Post-traumatic stress disorder (PTSD) is a severe and disabling psychiatric syndrome characterized by intense reaction (fear, horror and helplessness) to an extreme traumatic and stressful event like war, sexual assault, natural disasters, crimes, etc. People living with this condition tend to encounter tribulations like nightmares, flashbacks, etc. on a regular basis. As per reports, around 8 percent of Americans, representing approximately 24.4 million people, suffer from PTSD at any given time.
Though PTSD is known to be common among veterans, it is highly prevalent in women as well. Although verbal therapies (also known as talk therapies) are quite efficient and well accepted, many veterans are prescribed medications along with these therapies.
The first-line treatment for PTSD usually involves psychotherapy, such as cognitive behavioral therapy (CBT), stress inoculation training, and pharmacotherapy comprising antidepressants. However, a group of medications, called atypical antipsychotics (AAs), has gathered attention over the past several years due to its capability to treat PTSD patients, especially those who are unresponsive to the standard treatments like serotonin selective reuptake inhibitors (SSRIs). Therefore, scientists have highlighted that AAs can be used as an augmentation therapy or monotherapy for the treatment of PTSD.
AAs can affect several neurotransmitter systems involved with the psychophysiology of PTSD and are often utilized for the treatment of PTSD despite the limited amount of well-designed clinical trials supporting their use. However, most of the AAs cause several psychotic symptoms.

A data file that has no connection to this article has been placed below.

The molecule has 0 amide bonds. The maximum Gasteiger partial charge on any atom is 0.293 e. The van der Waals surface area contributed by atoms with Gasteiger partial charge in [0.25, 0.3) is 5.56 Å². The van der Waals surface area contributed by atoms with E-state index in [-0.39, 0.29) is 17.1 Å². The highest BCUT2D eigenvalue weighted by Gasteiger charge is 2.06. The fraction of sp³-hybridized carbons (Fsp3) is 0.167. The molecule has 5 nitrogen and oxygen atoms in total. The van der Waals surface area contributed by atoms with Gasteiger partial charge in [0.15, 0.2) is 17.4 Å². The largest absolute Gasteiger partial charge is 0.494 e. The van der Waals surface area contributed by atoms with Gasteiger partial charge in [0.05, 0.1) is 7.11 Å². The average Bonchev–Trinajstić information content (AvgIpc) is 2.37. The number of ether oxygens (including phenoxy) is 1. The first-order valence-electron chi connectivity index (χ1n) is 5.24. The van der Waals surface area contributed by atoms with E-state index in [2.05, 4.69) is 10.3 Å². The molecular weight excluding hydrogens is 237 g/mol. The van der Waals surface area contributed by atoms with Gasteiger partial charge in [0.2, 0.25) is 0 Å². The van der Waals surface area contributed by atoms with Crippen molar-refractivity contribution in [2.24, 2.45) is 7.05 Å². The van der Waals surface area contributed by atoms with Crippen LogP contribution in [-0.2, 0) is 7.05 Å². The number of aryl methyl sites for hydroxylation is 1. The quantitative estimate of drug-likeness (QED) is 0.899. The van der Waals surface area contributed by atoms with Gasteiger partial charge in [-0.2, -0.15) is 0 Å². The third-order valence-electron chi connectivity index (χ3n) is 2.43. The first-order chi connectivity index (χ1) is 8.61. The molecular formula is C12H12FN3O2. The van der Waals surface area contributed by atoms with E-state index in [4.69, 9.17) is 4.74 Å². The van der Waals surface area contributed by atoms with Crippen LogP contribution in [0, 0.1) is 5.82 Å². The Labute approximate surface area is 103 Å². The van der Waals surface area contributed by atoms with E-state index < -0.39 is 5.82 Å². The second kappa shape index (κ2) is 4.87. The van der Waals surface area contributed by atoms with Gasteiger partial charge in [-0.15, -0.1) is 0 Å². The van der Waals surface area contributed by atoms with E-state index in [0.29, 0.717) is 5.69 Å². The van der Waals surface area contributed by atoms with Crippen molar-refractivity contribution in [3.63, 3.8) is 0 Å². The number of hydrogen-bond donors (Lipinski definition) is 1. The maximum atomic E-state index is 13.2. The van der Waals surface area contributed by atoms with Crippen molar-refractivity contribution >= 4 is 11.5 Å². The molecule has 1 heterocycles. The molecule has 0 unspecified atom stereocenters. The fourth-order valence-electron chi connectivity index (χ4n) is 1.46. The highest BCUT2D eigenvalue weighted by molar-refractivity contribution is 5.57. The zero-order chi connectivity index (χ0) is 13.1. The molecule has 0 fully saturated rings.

Risperidone improves outcomes without inflicting side effects
According to a study, it was found that around 41.8 percent of the patients diagnosed with PTSD were prescribed off-label AA prescriptions within the Veterans Administration (VA). Compared to other psychiatric disorders like schizophrenia, bipolar disorder, etc., a majority AAs are prescribed for PTSD. Among the antipsychotics, risperidone is the most studied AA for the treatment of PTSD.
In a more recent study, published in the journal Nature, researchers have resolved the first high-resolution crystal structure of the dopamine 2 receptor (DRD2) bound to the antipsychotic drug risperidone, subsequently resulting in a long-awaited tool for drug developers, psychiatrists and neuroscientists.
Another important meta-analysis along the same lines suggested that risperidone improves PTSD symptoms without inflicting additional side effects. It further highlights that the medication reduces anxiety more effectively than other drugs. The findings, presented at the European Psychiatric Association (EPA) 2018 Congress, will enhance the current treatment approaches for PTSD. The latest findings corroborate the earlier studies that have thrown light on the benefits of risperidone for PTSD treatment.
Findings instill new hope for PTSD treatment
Since PTSD is associated with changes in brain function and structure, an awareness about them can play a vital role in providing clues related to the origin, treatment and prevention of this disorder. It is necessary to treat intrusive thoughts, reminders negative thoughts and emotions, and reactive symptoms associated with PTSD. The outcomes of the above studies will allow scientists to leverage the benefits of AAs like risperidone. As a majority of PTSD patients fail to respond to antidepressants and other standard medications, the above positive outcomes related to risperidone will prove a blessing for most of them.
If you or your loved one is suffering from PTSD or other anxiety disorders, contact the Anxiety Disorder Helpline to get help in finding the best anxiety disorder treatment centers in the U.S. Call at our 24/7 helpline number 866-971-7951 or chat online to know about the various anxiety disorder treatment clinics located in your vicinity.